The frontal sinus ablation procedure (Reidel procedure) allows the overlying soft tissue to obliterate the sinus by collapsing inward to meet the posterior table after removal of the anterior table and the mucosa. This can be accomplished via a brow incision or a coronal incision. Reconstruction of the forehead defect can be performed 6-12 months later using metal plates, calvarial bone graft, or synthetic materials.
The cranialization procedure preserves forehead contour. This is done via an osteoplastic sinusotomy. The entire posterior table is removed and the brain is allowed to expand forward. For this procedure to be successful, the dura must be intact or repaired carefully and patched with fascia if indicated, all mucosa must be removed, and the nasofrontal duct must be well plugged with fat and fascia. These patients require perioperative IV antibiotics. In cases of severe head trauma, this allows the brain to decompress into the frontal sinus defect.
Hybels and Newman evaluated the natural history of posterior fractures using a cat model. They demonstrated that mucocele formation occurred in the presence of nasofrontal duct obstruction and when mucosa was inadequately removed in an obliterated sinus. They were able to demonstrate that with adequate drainage of the sinus, mucosa did not grow into the fracture lines. They also showed that healing of the posterior wall occurred with new bone formation if the fracture line was depressed less than the width of the posterior table. Fractures with loss of bone or separation between the fragments greater than the width of the posterior table healed by fibrous tissue filling the defect. Hybels concluded that nondisplaced or minimally displaced fractures of the posterior table may be treated conservatively if there is no CSF leak or NFD injury.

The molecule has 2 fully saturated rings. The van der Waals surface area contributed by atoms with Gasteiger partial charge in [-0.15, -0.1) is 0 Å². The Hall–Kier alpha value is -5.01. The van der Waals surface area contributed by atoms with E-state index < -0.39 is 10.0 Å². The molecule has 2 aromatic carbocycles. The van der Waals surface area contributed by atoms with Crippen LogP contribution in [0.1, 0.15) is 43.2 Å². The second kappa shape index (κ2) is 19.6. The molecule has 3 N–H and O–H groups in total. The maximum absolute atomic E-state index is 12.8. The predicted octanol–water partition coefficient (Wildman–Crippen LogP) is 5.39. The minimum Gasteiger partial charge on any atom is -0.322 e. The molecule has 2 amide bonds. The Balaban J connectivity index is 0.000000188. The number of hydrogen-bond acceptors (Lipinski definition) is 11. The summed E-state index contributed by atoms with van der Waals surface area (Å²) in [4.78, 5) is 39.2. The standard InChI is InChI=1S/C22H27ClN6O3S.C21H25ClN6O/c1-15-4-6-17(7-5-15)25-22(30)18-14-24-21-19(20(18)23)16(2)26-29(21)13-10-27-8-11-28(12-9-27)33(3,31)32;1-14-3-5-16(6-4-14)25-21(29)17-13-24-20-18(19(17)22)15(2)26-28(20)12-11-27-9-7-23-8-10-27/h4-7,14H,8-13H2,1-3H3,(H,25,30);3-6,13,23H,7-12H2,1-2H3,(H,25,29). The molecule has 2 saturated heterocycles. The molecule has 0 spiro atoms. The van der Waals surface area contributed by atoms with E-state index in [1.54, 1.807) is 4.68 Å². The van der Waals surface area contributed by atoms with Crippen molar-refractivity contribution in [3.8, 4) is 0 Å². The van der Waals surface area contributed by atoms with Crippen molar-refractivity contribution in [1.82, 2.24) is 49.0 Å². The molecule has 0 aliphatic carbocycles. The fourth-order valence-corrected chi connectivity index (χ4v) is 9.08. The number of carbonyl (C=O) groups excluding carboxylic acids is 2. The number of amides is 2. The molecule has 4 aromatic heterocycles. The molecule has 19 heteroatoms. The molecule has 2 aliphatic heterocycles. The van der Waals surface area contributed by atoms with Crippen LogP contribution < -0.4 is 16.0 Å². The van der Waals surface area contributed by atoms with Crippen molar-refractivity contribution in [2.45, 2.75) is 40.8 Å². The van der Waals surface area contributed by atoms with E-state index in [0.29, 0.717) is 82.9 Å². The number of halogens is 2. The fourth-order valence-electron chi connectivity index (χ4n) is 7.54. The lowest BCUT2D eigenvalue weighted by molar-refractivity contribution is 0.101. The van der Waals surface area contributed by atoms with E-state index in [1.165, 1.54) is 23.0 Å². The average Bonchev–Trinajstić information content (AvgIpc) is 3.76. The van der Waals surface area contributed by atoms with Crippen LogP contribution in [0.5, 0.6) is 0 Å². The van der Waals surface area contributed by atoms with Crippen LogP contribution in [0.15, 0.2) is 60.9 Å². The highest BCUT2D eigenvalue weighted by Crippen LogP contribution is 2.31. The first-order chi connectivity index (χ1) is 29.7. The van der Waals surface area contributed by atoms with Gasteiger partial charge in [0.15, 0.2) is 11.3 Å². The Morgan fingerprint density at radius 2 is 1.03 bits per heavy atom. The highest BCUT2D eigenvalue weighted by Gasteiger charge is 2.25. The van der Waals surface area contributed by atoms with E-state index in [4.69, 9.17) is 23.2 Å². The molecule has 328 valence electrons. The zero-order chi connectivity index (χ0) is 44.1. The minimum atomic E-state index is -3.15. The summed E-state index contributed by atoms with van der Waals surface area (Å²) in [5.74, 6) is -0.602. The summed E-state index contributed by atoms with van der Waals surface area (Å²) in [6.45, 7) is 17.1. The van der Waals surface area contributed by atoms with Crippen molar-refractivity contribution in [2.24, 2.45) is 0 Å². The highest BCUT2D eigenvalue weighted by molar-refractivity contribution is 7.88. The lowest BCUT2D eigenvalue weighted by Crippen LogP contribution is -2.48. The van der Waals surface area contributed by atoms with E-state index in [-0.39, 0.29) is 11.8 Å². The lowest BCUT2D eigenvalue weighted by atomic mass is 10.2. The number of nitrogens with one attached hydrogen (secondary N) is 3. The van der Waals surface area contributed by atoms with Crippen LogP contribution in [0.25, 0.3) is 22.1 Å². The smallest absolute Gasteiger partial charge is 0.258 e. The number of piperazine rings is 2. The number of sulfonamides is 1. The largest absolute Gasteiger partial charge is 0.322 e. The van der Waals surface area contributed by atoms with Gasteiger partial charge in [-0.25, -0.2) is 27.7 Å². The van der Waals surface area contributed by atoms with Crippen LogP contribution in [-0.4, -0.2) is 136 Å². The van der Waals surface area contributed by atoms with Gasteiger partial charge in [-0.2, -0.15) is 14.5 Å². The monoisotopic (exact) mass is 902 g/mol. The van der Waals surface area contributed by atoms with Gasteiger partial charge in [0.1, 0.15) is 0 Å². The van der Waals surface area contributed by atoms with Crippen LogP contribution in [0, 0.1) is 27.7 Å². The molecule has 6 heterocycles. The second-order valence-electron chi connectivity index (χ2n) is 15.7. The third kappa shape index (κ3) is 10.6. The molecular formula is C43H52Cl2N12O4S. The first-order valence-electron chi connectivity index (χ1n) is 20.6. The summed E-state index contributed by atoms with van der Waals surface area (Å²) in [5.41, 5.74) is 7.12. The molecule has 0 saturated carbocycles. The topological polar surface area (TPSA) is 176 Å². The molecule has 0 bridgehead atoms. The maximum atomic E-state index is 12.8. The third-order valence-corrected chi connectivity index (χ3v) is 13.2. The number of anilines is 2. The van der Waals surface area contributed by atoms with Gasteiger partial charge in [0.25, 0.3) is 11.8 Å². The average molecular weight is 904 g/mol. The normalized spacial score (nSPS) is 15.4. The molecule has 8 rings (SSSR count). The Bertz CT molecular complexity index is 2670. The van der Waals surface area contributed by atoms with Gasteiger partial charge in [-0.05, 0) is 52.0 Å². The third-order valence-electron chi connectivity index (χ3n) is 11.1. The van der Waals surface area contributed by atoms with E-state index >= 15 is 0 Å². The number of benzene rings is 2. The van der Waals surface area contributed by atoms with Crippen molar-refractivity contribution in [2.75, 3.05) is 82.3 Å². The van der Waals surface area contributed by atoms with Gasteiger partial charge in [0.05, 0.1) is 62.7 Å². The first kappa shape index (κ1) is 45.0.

In contrast, Donald states that nondisplaced posterior wall fractures may not heal by bony union. Additionally, dural tears often exist adjacent to these posterior wall defects which may predispose the patient to meningitis if an episode of sinusitis develops. He supports fat obliteration of the frontal sinus in all cases of posterior wall fractures.